Peter Dutton will on Tuesday accuse some countries – including Russia – of seeing “space as a territory for their taking”.
Defence Minister Peter Dutton has flagged the possibility of Australia developing a US-style Space Force in the future.
In a major speech in Canberra on Tuesday, Mr Dutton will announce the launch of Australia’s Defence Space Command to help protect against hostile acts in earth’s orbit and beyond.
Justification for the new program was partly put down to recent hostile acts by Russia and rapid advancement of Chinese military capability.
The Defence Space Command will aim to develop Australia’s military space capabilities to protect intelligence, surveillance and reconnaissance assets such as satellites.
Australia’s Space Command will initially be small compared to similar programs overseas, but is considered a necessary first step in developing an Australian Space Force in the future.
“By developing our sovereign space capabilities, we will not only become more self-reliant, but also be a better ally and partner through the combined effects of our capabilities,” Mr Dutton will say.
“Importantly, Australia and the United States are strengthening our Alliance to support our mutual objectives in the space domain.”
The new organisation will work in close collaboration with the Australian Space Agency, industry partners, and other research and scientific institutions.
Mr Dutton asserts that space will undoubtedly take on greater military significance in the 21st Century.
“Space is becoming more congested and is already contested – particularly as the boundaries between competition and conflict become increasingly blurred through grey-zone activities,” Mr Dutton said.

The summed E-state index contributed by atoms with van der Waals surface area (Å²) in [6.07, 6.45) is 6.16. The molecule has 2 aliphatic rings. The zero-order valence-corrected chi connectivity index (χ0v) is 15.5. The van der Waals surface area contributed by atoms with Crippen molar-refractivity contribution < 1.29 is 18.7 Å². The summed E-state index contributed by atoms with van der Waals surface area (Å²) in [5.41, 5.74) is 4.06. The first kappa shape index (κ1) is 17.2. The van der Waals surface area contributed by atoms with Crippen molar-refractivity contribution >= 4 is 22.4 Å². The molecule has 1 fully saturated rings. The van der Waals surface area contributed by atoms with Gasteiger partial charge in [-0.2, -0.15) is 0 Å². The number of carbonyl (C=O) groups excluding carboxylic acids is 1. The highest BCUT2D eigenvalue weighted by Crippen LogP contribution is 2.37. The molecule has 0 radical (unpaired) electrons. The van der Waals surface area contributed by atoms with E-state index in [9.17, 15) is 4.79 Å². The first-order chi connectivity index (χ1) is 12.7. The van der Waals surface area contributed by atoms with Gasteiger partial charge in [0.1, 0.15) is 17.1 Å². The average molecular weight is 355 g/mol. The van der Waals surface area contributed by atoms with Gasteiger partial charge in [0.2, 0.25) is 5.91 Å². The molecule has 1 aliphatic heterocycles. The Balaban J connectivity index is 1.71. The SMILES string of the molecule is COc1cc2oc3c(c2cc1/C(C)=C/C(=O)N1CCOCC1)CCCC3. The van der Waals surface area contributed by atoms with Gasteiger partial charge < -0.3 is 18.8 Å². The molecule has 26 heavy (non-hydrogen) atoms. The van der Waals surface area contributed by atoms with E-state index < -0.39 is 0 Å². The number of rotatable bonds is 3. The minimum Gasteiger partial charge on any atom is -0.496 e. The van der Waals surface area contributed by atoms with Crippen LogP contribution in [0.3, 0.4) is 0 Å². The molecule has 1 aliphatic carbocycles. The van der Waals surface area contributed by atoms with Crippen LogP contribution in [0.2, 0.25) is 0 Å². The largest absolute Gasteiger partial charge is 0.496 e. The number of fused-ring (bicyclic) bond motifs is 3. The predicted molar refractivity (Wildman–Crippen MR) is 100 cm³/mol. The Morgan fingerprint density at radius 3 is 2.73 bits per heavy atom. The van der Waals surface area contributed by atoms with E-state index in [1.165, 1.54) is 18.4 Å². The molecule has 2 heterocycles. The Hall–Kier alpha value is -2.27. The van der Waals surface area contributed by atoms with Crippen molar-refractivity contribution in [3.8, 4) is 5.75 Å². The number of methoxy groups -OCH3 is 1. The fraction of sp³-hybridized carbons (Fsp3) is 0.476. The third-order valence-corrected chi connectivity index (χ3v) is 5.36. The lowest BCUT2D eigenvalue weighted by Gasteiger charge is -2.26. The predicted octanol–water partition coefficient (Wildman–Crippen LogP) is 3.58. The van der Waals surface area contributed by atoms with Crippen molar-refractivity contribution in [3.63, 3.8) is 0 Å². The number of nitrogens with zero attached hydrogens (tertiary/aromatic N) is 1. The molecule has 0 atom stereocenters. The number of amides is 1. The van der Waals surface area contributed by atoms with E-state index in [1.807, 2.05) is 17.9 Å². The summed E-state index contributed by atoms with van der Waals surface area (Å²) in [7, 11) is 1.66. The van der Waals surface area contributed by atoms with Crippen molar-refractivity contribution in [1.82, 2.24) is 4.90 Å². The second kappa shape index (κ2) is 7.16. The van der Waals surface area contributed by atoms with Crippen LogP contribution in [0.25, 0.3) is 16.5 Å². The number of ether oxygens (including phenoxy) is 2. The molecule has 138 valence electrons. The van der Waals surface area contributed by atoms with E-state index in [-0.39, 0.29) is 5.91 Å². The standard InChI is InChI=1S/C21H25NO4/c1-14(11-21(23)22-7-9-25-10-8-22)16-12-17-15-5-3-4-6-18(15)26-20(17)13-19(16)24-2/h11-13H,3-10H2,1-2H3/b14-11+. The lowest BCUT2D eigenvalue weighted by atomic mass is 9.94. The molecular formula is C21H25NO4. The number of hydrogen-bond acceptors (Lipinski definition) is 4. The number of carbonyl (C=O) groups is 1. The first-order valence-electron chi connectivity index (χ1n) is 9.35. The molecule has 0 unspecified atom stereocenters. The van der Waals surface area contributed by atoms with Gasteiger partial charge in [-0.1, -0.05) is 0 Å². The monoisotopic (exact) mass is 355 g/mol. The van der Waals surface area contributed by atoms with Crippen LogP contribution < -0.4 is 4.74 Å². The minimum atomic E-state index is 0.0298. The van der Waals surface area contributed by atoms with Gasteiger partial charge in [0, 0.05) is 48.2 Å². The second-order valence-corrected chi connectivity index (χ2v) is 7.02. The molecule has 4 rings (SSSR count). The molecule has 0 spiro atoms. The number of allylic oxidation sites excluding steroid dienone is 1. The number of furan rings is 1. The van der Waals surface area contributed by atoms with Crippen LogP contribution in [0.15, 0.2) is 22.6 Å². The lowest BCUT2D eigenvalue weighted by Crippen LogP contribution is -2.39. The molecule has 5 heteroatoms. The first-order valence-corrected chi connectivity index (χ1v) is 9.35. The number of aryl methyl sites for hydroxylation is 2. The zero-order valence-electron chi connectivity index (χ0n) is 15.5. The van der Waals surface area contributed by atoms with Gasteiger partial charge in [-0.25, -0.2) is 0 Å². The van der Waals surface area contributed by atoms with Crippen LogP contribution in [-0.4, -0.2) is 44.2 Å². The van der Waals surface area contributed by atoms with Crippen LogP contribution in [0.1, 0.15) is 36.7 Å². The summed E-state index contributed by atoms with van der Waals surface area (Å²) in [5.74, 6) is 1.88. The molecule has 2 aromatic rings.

“Technological developments continue to change the character of warfare. Particularly in the Air and Space domains.”
Heading up the command will be former Royal Australian Air Force officer, Air Vice-Marshal Cath Roberts.
It will be made up of personnel from the three major branches of Australia’s Defence Force (ADF), as well as defence public servants and private industry contractors.
Mr Dutton will also use the speech to take aim at Russian President Vladimir Putin.
“All of us are watching the terrible conflict unfolding in Ukraine at the hands of a despot hell bent on reinstating Russia’s imperial reach and spheres of influence,” Mr Dutton will say.
“It is becoming clear that in invading Ukraine, President Putin has miscalculated. He has underestimated the resolve of the people of Ukraine and the response of nations around the world.
“We must remain determined in what we can do to support liberty against the odious forces of tyranny.”
Australia has flown three transport planes to Ukraine delivering “military assistance”.
“Australia is providing financial aid and military assistance to help Ukrainians defend themselves against their Russian aggressors,” Mr Dutton will say.
Also of concern to Mr Dutton are “different forms of Chinese coercion” being felt by nations in the Indo-Pacific.
“We are witnessing China’s rapid militarisation – the largest of its kind in peacetime and modern times – a build-up unaccompanied by transparency or strategic reassurance for concerned nations in the region and beyond,” he will say.
“Russia and China are already developing hypersonic missiles which can travel at more than 6000 kilometres per hour.”